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The Daily Show’s Jon Stewart surprises full house at Stand-Up & Vote

Jon Stewart

Students entered the comedy show Stand-Up & Vote on Sept. 12 already expecting a star-studded lineup. The Office of Undergraduate Students-sponsored event included host Mike Birbiglia, rapper and comedian Jean Grae, author John Hodgman, and “The Daily Show” correspondents Ronny Chieng and Roy Wood Jr.

Then entered Jon Stewart.


Stewart, the former and longtime host of “The Daily Show,” was a surprise guest for the night, after current “Daily Show” correspondent Hasan Minhaj canceled.

“We thought, ‘Why don’t we go the other way with it and give a shot to somebody from New Jersey?’” Birbiglia said to the audience, according to an Instagram video he posted that night.

Stewart is originally from Lawrenceville.

When Birbiglia welcomed Stewart to the stage, the filled-to-capacity crowd rose to their feet.

“When I saw Jon Stewart, I just thought, ‘Oh, my god. No way,’” Angela Yang ’21 said. “In my mind, I just pictured all the times I saw him on ‘The Daily Show.’ It was surreal.”

Samarie Wilson ’21 recounted a particularly funny quip that Birbiglia made when he brought Stewart onto the stage.


“Wow, that’s the Princeton experience when you expect a random comedian and end up with Jon Stewart,” she said.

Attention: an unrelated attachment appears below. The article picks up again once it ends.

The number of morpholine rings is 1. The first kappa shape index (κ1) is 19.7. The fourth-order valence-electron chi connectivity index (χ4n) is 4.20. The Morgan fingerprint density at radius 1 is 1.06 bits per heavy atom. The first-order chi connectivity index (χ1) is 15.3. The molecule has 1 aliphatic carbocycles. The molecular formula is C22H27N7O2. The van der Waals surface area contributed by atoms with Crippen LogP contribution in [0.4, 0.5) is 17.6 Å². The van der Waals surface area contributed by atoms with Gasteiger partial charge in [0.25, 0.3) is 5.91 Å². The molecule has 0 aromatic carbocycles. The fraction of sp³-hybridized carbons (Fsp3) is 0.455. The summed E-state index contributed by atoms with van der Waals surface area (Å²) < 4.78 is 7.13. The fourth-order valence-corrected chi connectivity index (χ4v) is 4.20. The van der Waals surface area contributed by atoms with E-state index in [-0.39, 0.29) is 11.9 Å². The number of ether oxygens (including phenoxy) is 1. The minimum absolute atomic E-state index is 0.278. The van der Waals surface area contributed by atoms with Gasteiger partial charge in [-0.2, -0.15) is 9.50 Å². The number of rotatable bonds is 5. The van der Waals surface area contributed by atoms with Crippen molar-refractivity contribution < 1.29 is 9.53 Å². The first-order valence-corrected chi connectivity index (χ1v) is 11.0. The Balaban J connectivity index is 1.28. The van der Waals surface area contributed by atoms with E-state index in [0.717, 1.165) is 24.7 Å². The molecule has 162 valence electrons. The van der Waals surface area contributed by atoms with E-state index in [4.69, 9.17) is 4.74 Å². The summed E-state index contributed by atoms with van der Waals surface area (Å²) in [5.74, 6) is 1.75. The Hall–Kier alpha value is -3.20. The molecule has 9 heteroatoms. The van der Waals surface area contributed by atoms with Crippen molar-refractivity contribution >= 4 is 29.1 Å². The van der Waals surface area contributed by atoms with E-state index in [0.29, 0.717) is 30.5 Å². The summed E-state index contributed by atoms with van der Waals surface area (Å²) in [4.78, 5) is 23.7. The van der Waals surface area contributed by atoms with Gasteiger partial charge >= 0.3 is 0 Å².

Amanda Morrison ’19, a student leader for Vote100, mentioned that neither the student leaders nor ODUS knew that Stewart would appear.

“We were told there was going to be a surprise special guest, and we didn’t even know until he was called onto the stage,” she said.

Stand-Up & Vote was the kick-off event of the Vote100 initiative, a University student-led campaign that “embraces the challenge that every eligible undergraduate voter will cast a ballot in the 2018 midterm elections and will commit to voting in all future elections in which they are eligible,” according to the organization’s website.

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On its website, Vote100 cites a report from the National Study of Learning, Voting, and Engagement at Tufts University, which found that only 18 percent of college students and 12 percent of college students aged 18–21 years old voted in the 2014 U.S. midterm elections.

For the show, Vote100 teamed up with the Stand-Up & Vote tour, which aims to promote voter registration through live comedy shows. After each event, students have the chance to register to vote with the help of volunteers. 

Morrison mentioned that the comedians who performed often incorporate political aspects in their comedy, although the content of their acts at Stand-Up & Vote was left entirely to their discretion.

“Comedy kind of universally encourages political participation and engagement,” said Morrison. “It particularly seemed an effective tool for an undergraduate student body.”

“[The show] really reminded me to go vote,” said Yang. “Before, I was a little more politically apathetic. But after, I’m really behind the Vote100 group on campus.”

Yang added that she even began filling out her absentee ballot form because of the show.

The comedy show was held at 7:30 p.m. in Richardson Auditorium on Wednesday, Sept. 12. Proceeds from the event will benefit three nonprofit, nonpartisan voting organizations: HeadCount, Rock The Vote, and